07 Feb Inspiring Leadership of a Different Kind
We hear stories of bullying, or we may have experienced it ourselves. So often those who’ve suffered at the hands of others talk about how if only one person was there to support them, it would have made all the difference in the world.
When we think of bullying and young people our minds may go to the schoolyard and acts of cruelty suffered by the weak. But bullying can take many forms, including its own variations in the workplace.
For our working kids, this could be a co-worker being physically threatening or a supervisor making inappropriate comments. While these incidences may seem minor to those around the aggrieved parties, they can cause great stress and trigger reactions that can be very harmful in the short and long term.
Of course as parents we hope our kids do not have to deal with negative workplace experiences of any kind, never mind ones with lasting effects. If they are subjected to these circumstances we would hope someone would offer support in their hour of need.
That said, why not inspire our kids to be that person who recognizes when someone is in distress at work and help them?
The first step is to ask them about their workplace. This includes asking them about the people with whom they work. Is it a nice group of people? Are there any people that stand out in a good way? Are there any people who are difficult? Hopefully you will start getting a sense of their workplace dynamics.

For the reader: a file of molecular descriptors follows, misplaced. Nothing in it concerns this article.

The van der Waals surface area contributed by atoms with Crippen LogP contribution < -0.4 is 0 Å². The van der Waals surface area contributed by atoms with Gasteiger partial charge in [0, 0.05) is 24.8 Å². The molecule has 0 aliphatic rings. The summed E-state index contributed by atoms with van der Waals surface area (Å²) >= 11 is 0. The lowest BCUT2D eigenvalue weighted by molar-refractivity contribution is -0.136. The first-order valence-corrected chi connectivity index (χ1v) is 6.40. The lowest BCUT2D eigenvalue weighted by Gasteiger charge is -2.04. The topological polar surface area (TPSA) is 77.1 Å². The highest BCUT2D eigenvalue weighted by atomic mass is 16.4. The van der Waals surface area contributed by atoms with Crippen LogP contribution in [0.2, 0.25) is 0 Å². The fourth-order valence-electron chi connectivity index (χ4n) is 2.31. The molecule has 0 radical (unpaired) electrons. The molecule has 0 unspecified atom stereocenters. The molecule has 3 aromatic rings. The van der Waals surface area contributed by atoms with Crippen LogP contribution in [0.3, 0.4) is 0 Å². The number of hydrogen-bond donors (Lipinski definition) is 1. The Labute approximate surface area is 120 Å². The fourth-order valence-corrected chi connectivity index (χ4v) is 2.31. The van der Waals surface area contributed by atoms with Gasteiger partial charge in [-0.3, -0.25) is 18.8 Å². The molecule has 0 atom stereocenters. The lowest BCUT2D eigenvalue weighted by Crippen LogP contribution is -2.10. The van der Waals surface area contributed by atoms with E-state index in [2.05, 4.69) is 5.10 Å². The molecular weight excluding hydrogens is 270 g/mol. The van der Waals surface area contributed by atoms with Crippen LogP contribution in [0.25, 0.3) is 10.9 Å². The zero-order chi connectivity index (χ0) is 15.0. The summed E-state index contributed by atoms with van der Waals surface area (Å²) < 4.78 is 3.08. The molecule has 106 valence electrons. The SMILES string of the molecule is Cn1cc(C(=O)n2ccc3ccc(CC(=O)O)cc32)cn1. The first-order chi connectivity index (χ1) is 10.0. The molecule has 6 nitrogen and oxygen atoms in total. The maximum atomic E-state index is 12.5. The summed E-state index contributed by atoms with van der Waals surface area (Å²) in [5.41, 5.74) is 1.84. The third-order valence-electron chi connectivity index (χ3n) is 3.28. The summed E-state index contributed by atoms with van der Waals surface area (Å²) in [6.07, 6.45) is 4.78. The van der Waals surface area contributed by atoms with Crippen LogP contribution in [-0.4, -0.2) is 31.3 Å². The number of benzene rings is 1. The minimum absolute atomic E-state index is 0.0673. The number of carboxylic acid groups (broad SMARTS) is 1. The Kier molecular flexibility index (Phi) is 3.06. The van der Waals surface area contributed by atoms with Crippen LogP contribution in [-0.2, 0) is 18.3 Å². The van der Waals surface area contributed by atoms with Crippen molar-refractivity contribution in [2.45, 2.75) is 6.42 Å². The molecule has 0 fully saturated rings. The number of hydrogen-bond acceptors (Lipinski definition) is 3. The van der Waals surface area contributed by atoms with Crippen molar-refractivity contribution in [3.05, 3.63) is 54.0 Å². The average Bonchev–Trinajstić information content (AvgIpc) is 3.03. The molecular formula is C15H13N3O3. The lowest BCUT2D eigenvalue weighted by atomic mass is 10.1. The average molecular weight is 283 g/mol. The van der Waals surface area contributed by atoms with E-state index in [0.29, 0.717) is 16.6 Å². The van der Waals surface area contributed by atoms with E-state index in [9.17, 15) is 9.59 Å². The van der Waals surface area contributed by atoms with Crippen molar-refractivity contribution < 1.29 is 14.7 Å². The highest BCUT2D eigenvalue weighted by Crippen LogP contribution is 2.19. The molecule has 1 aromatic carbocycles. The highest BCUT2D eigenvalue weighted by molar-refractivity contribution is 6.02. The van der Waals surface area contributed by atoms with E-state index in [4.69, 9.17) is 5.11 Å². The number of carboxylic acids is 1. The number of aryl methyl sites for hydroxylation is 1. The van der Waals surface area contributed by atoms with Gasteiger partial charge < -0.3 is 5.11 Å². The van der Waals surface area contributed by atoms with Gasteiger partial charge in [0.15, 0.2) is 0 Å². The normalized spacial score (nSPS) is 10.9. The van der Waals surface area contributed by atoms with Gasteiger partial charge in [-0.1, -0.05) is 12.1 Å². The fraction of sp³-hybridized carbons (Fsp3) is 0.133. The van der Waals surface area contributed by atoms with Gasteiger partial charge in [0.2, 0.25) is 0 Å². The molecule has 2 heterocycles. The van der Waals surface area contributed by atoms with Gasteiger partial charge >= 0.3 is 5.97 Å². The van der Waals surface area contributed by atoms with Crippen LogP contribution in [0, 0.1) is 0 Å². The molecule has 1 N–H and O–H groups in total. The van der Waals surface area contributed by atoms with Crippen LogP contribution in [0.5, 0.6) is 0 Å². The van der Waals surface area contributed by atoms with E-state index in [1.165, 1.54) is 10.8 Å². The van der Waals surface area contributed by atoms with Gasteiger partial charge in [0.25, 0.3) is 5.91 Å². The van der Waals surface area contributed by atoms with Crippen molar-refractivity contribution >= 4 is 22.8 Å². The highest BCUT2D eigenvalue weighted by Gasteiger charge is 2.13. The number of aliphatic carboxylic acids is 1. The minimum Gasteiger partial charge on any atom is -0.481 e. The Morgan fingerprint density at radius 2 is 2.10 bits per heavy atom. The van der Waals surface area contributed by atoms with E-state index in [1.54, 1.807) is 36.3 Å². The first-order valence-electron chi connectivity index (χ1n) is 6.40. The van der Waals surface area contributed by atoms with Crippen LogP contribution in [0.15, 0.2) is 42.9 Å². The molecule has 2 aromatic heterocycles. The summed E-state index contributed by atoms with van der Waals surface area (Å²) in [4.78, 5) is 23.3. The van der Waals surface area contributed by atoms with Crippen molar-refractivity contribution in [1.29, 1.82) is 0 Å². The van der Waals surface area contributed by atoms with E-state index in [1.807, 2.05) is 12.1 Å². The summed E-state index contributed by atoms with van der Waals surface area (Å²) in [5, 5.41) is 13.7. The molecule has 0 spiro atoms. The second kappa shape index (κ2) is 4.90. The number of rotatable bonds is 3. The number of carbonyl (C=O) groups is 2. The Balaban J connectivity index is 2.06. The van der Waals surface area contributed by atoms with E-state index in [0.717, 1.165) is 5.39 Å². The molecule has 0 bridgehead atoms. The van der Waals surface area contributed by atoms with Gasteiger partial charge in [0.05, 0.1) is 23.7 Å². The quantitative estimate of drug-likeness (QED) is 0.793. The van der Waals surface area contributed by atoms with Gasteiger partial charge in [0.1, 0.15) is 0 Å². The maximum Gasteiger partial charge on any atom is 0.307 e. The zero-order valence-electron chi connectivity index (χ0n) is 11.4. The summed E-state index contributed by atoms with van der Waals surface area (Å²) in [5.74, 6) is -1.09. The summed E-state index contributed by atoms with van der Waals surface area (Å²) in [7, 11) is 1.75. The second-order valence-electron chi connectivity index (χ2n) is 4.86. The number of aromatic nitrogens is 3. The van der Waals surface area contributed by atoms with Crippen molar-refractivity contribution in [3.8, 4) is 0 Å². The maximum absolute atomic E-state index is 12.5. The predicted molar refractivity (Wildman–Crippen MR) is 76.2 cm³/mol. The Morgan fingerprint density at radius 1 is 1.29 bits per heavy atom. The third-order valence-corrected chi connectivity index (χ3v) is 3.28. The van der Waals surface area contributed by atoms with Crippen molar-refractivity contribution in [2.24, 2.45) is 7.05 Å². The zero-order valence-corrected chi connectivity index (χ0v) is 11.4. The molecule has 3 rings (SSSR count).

If there are individuals who sound to you like they may be mean or abusive in any way, try and get beyond the fact – and relief – that they do not act out against your kid, unless they do of course. This is where you can teach your kid an important leadership quality – the ability to advocate for and support others. We’re not talking about heroics that could put them in harm’s way. The simple act of encouraging your kid to remind their co-worker of their rights will hopefully lead to actions that will protect them from further abuse. It will also have the effect of making them feel that someone cares and that they are worthy of caring.
We all would hope that if our kids were in that position someone would come forward. Why not teach our kids to be that person.? These qualities will serve them well today and be part of the foundation we hope to contribute to that sees them evolving into thoughtful individuals who lead meaningful lives.